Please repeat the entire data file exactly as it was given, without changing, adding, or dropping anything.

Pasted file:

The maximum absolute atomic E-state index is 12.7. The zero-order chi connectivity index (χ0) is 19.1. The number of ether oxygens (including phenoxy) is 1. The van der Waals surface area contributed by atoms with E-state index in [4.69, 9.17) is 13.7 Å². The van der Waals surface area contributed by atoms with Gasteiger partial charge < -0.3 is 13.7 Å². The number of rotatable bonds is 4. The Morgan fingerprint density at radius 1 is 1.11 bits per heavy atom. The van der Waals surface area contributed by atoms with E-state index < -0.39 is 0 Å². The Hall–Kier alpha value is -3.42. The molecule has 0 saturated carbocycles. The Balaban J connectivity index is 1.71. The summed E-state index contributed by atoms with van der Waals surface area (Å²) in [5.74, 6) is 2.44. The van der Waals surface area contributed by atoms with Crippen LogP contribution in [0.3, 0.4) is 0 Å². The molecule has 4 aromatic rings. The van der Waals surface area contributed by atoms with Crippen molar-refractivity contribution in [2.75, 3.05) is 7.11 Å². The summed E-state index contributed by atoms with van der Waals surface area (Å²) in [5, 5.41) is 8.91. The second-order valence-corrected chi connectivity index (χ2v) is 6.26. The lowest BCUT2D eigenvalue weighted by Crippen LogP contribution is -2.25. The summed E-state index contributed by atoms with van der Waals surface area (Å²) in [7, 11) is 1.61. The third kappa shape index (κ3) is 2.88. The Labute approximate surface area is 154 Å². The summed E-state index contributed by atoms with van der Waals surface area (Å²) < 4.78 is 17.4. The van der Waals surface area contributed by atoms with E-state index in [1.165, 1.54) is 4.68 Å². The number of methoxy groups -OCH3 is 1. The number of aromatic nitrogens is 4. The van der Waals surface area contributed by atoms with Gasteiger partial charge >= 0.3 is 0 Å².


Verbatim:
The maximum absolute atomic E-state index is 12.7. The zero-order chi connectivity index (χ0) is 19.1. The number of ether oxygens (including phenoxy) is 1. The van der Waals surface area contributed by atoms with E-state index in [4.69, 9.17) is 13.7 Å². The van der Waals surface area contributed by atoms with Gasteiger partial charge < -0.3 is 13.7 Å². The number of rotatable bonds is 4. The Morgan fingerprint density at radius 1 is 1.11 bits per heavy atom. The van der Waals surface area contributed by atoms with E-state index < -0.39 is 0 Å². The Hall–Kier alpha value is -3.42. The molecule has 0 saturated carbocycles. The Balaban J connectivity index is 1.71. The summed E-state index contributed by atoms with van der Waals surface area (Å²) in [5.74, 6) is 2.44. The van der Waals surface area contributed by atoms with Crippen LogP contribution in [0.3, 0.4) is 0 Å². The molecule has 4 aromatic rings. The van der Waals surface area contributed by atoms with Crippen molar-refractivity contribution in [2.75, 3.05) is 7.11 Å². The summed E-state index contributed by atoms with van der Waals surface area (Å²) in [5, 5.41) is 8.91. The second-order valence-corrected chi connectivity index (χ2v) is 6.26. The lowest BCUT2D eigenvalue weighted by Crippen LogP contribution is -2.25. The summed E-state index contributed by atoms with van der Waals surface area (Å²) in [7, 11) is 1.61. The third kappa shape index (κ3) is 2.88. The Labute approximate surface area is 154 Å². The summed E-state index contributed by atoms with van der Waals surface area (Å²) < 4.78 is 17.4. The van der Waals surface area contributed by atoms with E-state index in [1.165, 1.54) is 4.68 Å². The number of methoxy groups -OCH3 is 1. The number of aromatic nitrogens is 4. The van der Waals surface area contributed by atoms with Gasteiger partial charge >= 0.3 is 0 Å².